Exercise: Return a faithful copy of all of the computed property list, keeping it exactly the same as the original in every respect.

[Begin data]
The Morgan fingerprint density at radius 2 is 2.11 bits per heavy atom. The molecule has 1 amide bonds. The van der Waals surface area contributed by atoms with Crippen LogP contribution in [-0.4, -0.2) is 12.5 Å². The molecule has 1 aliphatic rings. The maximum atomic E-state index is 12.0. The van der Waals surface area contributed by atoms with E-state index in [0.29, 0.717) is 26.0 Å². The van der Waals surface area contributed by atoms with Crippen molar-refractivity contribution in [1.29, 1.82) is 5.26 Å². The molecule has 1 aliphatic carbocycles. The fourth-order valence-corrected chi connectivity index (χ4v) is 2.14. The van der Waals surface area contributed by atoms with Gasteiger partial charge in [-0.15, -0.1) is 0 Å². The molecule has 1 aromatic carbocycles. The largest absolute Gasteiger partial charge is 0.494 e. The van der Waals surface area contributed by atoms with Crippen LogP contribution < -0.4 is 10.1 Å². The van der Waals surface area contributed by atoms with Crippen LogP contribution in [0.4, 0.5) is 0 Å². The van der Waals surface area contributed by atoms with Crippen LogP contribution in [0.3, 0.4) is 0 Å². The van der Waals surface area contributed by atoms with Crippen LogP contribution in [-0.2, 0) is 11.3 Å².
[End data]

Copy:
The Morgan fingerprint density at radius 2 is 2.11 bits per heavy atom. The molecule has 1 amide bonds. The van der Waals surface area contributed by atoms with Crippen LogP contribution in [-0.4, -0.2) is 12.5 Å². The molecule has 1 aliphatic rings. The maximum atomic E-state index is 12.0. The van der Waals surface area contributed by atoms with E-state index in [0.29, 0.717) is 26.0 Å². The van der Waals surface area contributed by atoms with Crippen molar-refractivity contribution in [1.29, 1.82) is 5.26 Å². The molecule has 1 aliphatic carbocycles. The fourth-order valence-corrected chi connectivity index (χ4v) is 2.14. The van der Waals surface area contributed by atoms with Gasteiger partial charge in [-0.15, -0.1) is 0 Å². The molecule has 1 aromatic carbocycles. The largest absolute Gasteiger partial charge is 0.494 e. The van der Waals surface area contributed by atoms with Crippen LogP contribution < -0.4 is 10.1 Å². The van der Waals surface area contributed by atoms with Crippen LogP contribution in [0.4, 0.5) is 0 Å². The van der Waals surface area contributed by atoms with Crippen LogP contribution in [0.3, 0.4) is 0 Å². The van der Waals surface area contributed by atoms with Crippen LogP contribution in [-0.2, 0) is 11.3 Å².